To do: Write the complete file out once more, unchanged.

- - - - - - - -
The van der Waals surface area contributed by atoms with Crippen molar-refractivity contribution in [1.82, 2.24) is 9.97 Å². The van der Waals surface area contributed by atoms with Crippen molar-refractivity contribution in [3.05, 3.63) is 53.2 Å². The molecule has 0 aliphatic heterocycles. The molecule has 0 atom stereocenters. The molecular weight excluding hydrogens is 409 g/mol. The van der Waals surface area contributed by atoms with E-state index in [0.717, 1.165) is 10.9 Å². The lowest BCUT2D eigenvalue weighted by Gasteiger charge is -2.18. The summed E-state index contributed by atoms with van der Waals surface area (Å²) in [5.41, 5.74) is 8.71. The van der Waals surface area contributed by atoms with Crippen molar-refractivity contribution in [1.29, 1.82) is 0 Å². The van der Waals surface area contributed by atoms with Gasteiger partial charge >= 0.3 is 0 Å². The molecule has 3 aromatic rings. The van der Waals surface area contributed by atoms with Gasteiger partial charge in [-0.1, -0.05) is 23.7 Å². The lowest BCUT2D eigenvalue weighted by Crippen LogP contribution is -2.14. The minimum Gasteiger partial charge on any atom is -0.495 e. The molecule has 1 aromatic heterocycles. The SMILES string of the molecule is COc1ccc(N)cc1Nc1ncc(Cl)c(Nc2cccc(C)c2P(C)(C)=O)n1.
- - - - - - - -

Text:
The van der Waals surface area contributed by atoms with Crippen molar-refractivity contribution in [1.82, 2.24) is 9.97 Å². The van der Waals surface area contributed by atoms with Crippen molar-refractivity contribution in [3.05, 3.63) is 53.2 Å². The molecule has 0 aliphatic heterocycles. The molecule has 0 atom stereocenters. The molecular weight excluding hydrogens is 409 g/mol. The van der Waals surface area contributed by atoms with E-state index in [0.717, 1.165) is 10.9 Å². The lowest BCUT2D eigenvalue weighted by Gasteiger charge is -2.18. The summed E-state index contributed by atoms with van der Waals surface area (Å²) in [5.41, 5.74) is 8.71. The van der Waals surface area contributed by atoms with Crippen molar-refractivity contribution in [1.29, 1.82) is 0 Å². The van der Waals surface area contributed by atoms with Gasteiger partial charge >= 0.3 is 0 Å². The molecule has 3 aromatic rings. The van der Waals surface area contributed by atoms with Gasteiger partial charge in [-0.1, -0.05) is 23.7 Å². The lowest BCUT2D eigenvalue weighted by Crippen LogP contribution is -2.14. The minimum Gasteiger partial charge on any atom is -0.495 e. The molecule has 1 aromatic heterocycles. The SMILES string of the molecule is COc1ccc(N)cc1Nc1ncc(Cl)c(Nc2cccc(C)c2P(C)(C)=O)n1.